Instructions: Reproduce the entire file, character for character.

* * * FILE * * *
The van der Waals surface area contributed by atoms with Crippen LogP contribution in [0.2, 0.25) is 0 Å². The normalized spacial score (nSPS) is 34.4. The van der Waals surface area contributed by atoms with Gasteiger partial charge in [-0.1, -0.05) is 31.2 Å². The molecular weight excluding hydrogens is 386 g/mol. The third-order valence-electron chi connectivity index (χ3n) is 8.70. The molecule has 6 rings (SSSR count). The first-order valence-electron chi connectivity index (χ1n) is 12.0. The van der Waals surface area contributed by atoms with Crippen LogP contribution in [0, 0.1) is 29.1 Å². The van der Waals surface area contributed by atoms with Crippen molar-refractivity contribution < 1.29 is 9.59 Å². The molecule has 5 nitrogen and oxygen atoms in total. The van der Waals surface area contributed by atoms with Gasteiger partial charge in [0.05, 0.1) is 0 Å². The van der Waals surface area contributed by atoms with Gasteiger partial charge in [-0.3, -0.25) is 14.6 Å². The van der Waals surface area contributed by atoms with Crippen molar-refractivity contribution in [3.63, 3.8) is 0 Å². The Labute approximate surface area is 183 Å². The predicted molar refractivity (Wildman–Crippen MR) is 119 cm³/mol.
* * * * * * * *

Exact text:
The van der Waals surface area contributed by atoms with Crippen LogP contribution in [0.2, 0.25) is 0 Å². The normalized spacial score (nSPS) is 34.4. The van der Waals surface area contributed by atoms with Gasteiger partial charge in [-0.1, -0.05) is 31.2 Å². The molecular weight excluding hydrogens is 386 g/mol. The third-order valence-electron chi connectivity index (χ3n) is 8.70. The molecule has 6 rings (SSSR count). The first-order valence-electron chi connectivity index (χ1n) is 12.0. The van der Waals surface area contributed by atoms with Crippen LogP contribution in [0, 0.1) is 29.1 Å². The van der Waals surface area contributed by atoms with Crippen molar-refractivity contribution < 1.29 is 9.59 Å². The molecule has 5 nitrogen and oxygen atoms in total. The van der Waals surface area contributed by atoms with Gasteiger partial charge in [0.05, 0.1) is 0 Å². The van der Waals surface area contributed by atoms with Gasteiger partial charge in [-0.3, -0.25) is 14.6 Å². The van der Waals surface area contributed by atoms with Crippen molar-refractivity contribution in [3.63, 3.8) is 0 Å². The Labute approximate surface area is 183 Å². The predicted molar refractivity (Wildman–Crippen MR) is 119 cm³/mol.